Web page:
[David Rowe]: Main my main activities have been over the last 13 months, have been developing the Mesh Potato. And we’re going to take that from Beta into a full production unit. Something that can run outdoors, it’s being made robust against environmental and human damage type conditions. So that will be the next big release.

That of course is a project I’m collaborating with other people. It’s being funded by the Shuttleworth Foundation and we’re working with a company called Atcom for the hardware manufacture. Um, in terms of the VoIP hardware coming out of the Free Telephony Project, that’s really taken on a life of its own, and I don’t have a lot to do with developing VoIP projects on a day-to-day basis. Um, but to be honest, I think that’s how it should be. I kicked off the project, I injected these free designs into the open source community and now people are running with them. There must be 20 or 25 derivative designs that have been released now from the small start we made four or five years ago. And that’s very satisfying for me.

My current interests for the free telephony project are addressing ease of use issues. We developed a great little hardware platform, that’s very low cost, but it’s still as hard to use as a full size Asterisk box. And, unless you’ve got Asterisk and Linux skills, that can be quite difficult to set up. So, I’m playing with this theme of ease of use. Can we make an Asterisk box as easy to set up as say a Wi-Fi router? So it’s software that I’m playing with at the moment, in particular, the ease of use idea.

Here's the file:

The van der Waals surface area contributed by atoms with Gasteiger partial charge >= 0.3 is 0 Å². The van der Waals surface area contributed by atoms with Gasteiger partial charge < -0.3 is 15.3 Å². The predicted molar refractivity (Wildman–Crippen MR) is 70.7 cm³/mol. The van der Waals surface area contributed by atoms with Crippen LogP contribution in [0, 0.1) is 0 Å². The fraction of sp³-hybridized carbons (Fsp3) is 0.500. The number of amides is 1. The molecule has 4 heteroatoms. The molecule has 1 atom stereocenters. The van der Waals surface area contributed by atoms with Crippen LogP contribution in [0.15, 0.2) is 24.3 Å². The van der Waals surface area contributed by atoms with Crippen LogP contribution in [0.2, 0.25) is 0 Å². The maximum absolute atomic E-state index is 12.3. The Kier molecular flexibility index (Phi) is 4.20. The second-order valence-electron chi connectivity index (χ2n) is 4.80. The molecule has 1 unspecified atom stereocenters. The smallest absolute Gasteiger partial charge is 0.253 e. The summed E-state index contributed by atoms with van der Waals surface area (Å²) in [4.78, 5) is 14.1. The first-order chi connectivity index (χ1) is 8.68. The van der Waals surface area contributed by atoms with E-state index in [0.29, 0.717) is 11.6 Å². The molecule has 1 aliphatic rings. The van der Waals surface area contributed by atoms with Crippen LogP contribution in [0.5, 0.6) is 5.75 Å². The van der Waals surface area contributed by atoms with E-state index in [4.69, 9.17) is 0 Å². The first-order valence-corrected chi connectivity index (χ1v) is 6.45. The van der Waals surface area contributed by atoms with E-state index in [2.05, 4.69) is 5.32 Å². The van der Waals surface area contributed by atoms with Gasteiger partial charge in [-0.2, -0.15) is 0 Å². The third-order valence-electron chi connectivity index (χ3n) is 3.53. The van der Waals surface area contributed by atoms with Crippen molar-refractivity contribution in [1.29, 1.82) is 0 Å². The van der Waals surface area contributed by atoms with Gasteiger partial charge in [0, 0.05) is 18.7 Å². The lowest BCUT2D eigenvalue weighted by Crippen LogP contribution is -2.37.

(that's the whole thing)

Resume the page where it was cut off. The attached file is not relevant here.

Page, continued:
[VoIPon]: If creating an entirely open based PBX was not enough we and a number of VoIPon customers are very impressed with the OSLEC open source high performance line echo canceller you have put together. What made you start this project and what were the main difficulties you experienced when developing OSLEC?

[David Rowe]: Well thank you. I’m very happy with the way OSLEC has turned out. The reason I started it was that I needed an echo canceller that would work with the IPO4, that’s the open hardware PBX that I played a part in developing. Asterisk, for many, many years had a big problem with software echo cancellation. And to be fair, echo cancellers are quite difficult to develop. You need some fairly specialized skills. So I decided to try an open source approach to developing an echo canceller.

As background, I have education in digital signal processing or DSP, so I understood the basics of echo cancellation. I, myself, had tried to build one several times over the past 15 years and had failed, so I realized what a challenge it would be.

So I tried something different. I set up a way, so a prototype echo canceller could be tested in live Asterisk boxes. And that I could sample all the signals flowing to and from the echo canceller and get those samples emailed back to me in the form of wave files.

Now what this let me do, was access many, many alpha and beta testers. Then take the results of their tests and feed them back into my development system here. So it was just like I had the ability to fly to Canada, and make a phone call on a Canadian phone line. Find out something that had failed, then take it back here and tested.